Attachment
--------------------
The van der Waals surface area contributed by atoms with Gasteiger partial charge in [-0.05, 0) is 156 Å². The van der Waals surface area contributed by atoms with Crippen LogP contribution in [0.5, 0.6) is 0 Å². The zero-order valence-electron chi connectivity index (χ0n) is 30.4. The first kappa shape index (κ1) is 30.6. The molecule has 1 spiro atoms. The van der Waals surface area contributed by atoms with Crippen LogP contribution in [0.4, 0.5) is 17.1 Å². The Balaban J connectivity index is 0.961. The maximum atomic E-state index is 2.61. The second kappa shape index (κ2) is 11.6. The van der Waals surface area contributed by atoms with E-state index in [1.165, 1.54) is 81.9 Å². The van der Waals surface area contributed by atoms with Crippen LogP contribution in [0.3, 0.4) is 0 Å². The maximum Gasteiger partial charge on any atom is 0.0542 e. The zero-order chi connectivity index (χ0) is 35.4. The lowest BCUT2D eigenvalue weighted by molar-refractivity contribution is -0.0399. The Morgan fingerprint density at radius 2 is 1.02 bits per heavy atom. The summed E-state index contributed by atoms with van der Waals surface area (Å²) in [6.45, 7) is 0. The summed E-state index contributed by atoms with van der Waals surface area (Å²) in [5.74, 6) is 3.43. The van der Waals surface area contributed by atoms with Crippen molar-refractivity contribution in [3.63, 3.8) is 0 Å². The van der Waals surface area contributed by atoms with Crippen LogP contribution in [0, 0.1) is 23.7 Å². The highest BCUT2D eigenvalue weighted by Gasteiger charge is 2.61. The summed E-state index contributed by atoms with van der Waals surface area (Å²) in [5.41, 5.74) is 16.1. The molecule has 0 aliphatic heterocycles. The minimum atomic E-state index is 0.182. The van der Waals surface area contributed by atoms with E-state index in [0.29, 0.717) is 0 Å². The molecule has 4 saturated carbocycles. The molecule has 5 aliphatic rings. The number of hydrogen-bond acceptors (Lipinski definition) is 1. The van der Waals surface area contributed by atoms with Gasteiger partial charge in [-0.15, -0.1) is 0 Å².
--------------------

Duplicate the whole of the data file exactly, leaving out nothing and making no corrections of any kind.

The van der Waals surface area contributed by atoms with Gasteiger partial charge in [-0.05, 0) is 156 Å². The van der Waals surface area contributed by atoms with Crippen LogP contribution in [0.5, 0.6) is 0 Å². The zero-order valence-electron chi connectivity index (χ0n) is 30.4. The first kappa shape index (κ1) is 30.6. The molecule has 1 spiro atoms. The van der Waals surface area contributed by atoms with Crippen LogP contribution in [0.4, 0.5) is 17.1 Å². The Balaban J connectivity index is 0.961. The maximum atomic E-state index is 2.61. The second kappa shape index (κ2) is 11.6. The van der Waals surface area contributed by atoms with E-state index in [1.165, 1.54) is 81.9 Å². The van der Waals surface area contributed by atoms with Crippen LogP contribution in [0.3, 0.4) is 0 Å². The maximum Gasteiger partial charge on any atom is 0.0542 e. The zero-order chi connectivity index (χ0) is 35.4. The lowest BCUT2D eigenvalue weighted by molar-refractivity contribution is -0.0399. The Morgan fingerprint density at radius 2 is 1.02 bits per heavy atom. The summed E-state index contributed by atoms with van der Waals surface area (Å²) in [6.45, 7) is 0. The summed E-state index contributed by atoms with van der Waals surface area (Å²) in [5.74, 6) is 3.43. The van der Waals surface area contributed by atoms with Crippen molar-refractivity contribution in [3.63, 3.8) is 0 Å². The van der Waals surface area contributed by atoms with Crippen LogP contribution in [0, 0.1) is 23.7 Å². The highest BCUT2D eigenvalue weighted by Gasteiger charge is 2.61. The summed E-state index contributed by atoms with van der Waals surface area (Å²) in [5.41, 5.74) is 16.1. The molecule has 0 aliphatic heterocycles. The minimum atomic E-state index is 0.182. The van der Waals surface area contributed by atoms with E-state index in [0.29, 0.717) is 0 Å². The molecule has 4 saturated carbocycles. The molecule has 5 aliphatic rings. The number of hydrogen-bond acceptors (Lipinski definition) is 1. The van der Waals surface area contributed by atoms with Gasteiger partial charge in [-0.15, -0.1) is 0 Å².